This paper was presented to the Second Healing Our Spirit Worldwide Conference in Sydney, 14 November 1994.
This paper will tell the story of the Central Coast Aboriginal Health Action Group, how it was set up, what we have achieved and how we combine research with action to improve community health. The Central Coast of New South Wales is a mainly urban region to the north of the Sydney metropolitan area. Aboriginal and Torres Strait Islander people reoccupied the area after the genocide of the Darkinjung people. An Aboriginal Health Action Group was set up in 1993 to promote the development of Aboriginal health services, and to undertake participatory action research in collaboration with the School of Community Health at The University of Sydney.
The Health Action Group includes representatives of local Aboriginal organisations, University researchers, and indigenous and non-indigenous community members. It has provided advice to the local health authorities on problems of access to health services. worked on a profile of the Aboriginal community, liaised with professional associations, provided a forum for Koori voices and undertaken other actions. The Health Action Group works to do research in a Koori way, guided by Koori principles and informed by indigenous knowledge. This process brings indigenous and Western knowledge together, under the control of indigenous people.
The indigenous people of the Central Coast were Kooris of the Darkinjung, Guringai and Awabakal tribes. The current population includes indigenous people from all parts of Australia, including Kooris, Murris, Nungas and Torres Strait Islanders. In this paper 'Aboriginal people' and 'Koori' include indigenous people from all parts of Australia.
The New South Wales Central Coast Region is located between Sydney and Newcastle, on the East coast of Australia. The region covers an area of 1,854 square kilometres, bounded by the Hawkesbury River in the south, Lake Macquarie in the north, the Pacific Ocean to the east and the Judge Dowling Ranges on the west.
According to Aboriginal tradition this region was created by Daramulen, the sky god who is the source of all power, and who now lives above they sky (Swain 1993: 127, Vinnicombe 1980). Many of the natural features, including the rivers and lakes, were shaped by the Rainbow Serpent, who rests in the swamp at Freeman's Waterholes (Needham 1981: 69).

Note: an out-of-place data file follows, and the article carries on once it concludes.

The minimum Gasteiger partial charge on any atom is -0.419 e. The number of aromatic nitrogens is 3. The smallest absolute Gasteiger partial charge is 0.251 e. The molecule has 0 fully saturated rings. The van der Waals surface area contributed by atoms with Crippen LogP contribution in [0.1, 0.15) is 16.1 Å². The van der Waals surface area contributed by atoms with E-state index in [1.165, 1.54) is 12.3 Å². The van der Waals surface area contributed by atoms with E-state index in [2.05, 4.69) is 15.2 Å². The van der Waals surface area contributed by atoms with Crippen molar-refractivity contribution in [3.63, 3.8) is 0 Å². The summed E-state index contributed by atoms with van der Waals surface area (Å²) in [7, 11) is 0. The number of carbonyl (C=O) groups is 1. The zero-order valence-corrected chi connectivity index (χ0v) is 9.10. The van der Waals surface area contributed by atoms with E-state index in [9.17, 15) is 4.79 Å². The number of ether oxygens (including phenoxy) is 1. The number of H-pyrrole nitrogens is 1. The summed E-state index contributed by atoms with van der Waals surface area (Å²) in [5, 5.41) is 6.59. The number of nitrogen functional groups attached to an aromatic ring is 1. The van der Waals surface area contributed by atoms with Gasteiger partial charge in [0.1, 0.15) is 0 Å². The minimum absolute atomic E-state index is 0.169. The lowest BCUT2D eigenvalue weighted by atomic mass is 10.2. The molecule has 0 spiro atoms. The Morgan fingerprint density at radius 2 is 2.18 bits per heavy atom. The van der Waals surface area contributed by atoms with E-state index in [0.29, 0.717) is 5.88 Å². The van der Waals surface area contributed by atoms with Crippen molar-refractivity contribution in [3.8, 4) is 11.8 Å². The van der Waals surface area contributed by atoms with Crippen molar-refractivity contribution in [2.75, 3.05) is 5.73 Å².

Although the exact position of tribal boundaries before European invasion is not clear, most of the Central Coast was the country of the Darkinjung tribe. Their neighbours were: the Guringai people, whose country included the shores of Broken Bay and extended south to Sydney Harbour; the Awabakal tribe, who lived around Lake Macquarie in the north; and the Darkinung tribe to the west, whose territory stretched behind the Judge Dowling Range, from near the upper Hawkesbury River in the south, and north to the Wollombi Valley in the north (Needham 1981: 4).
The Darkinjung lived by fishing, gathering bush foods and hunting. The region was part of an extensive trade network. and large ceremonies were held at times of the year when fish were plentiful. Ourimbah, in the middle of the Central Coast region, was a ceremonial ground in which boys were initiated. (Vinnicombe 1980)
The European invasion of Australia started at Sydney in 1788. Its effects were soon felt in Darkinjung country. Smallpox, measles and other exotic diseases quickly reduced the population (Stinson 1979: 11). Before the invasion there may have 1,500 Kooris in 12 family groups living between Hawkesbury River and Lake Macquarie. A census of the Aboriginal population of the region in 1827 census estimated a total of 65 persons, in five family groups. It has been reported that the last Darkinjung person died in 1874.
After the dispossession of Aboriginal people from their land, Aborigines and White Australians tended to live separately in space (Coombs 1994: 70). Though there were a few people who may have been descendants of the original inhabitants living near Mangrove Mountain (Vinnicombe 1980). The Central Coast region grew rapidly as a centre of European population. I have found little evidence of an Aboriginal population in the region during the post-war assimilation policy, in the 1950s and 1960s. In 1968 a local historian commented that 'these friendly and worthy people ... are no longer with us' (Bennett 1968: 3)
In the last decade the region has experienced a population boom. In the five years 1986 to 1991 the average annual growth was 4%, while Sydney was growing at 1% per year (Hunter Valley Research Foundation 1993: 4). Most of this growth is due to young families moving into the region, as high rents and house prices make living in Sydney too expensive. Some of the young families moving into the region have been Aboriginal and Torres Strait Islander people, whose traditional country may be anywhere in Australia. Most of the present day Koori population of the Central Coast has therefore migrated into the area after a non-Aboriginal population was well established, and few of the adult Aboriginal people now living on the Central Coast were born there.
Prior to 1788 Darkinjung country provided an abundance of sea and land food, supporting a healthy population who gathered for seasonal events, and visited regularly with neighbouring tribes for trade, ritual and social interaction. Reports made by early European visitors indicate a vigorous and healthy population with few infectious diseases. Accidental injuries from camp fires were quite frequent, and a number of people carried the scars of spearing from tribal punishment. Local traditional medicine men, called Koradji, used herbal and spiritual treatments for these injuries.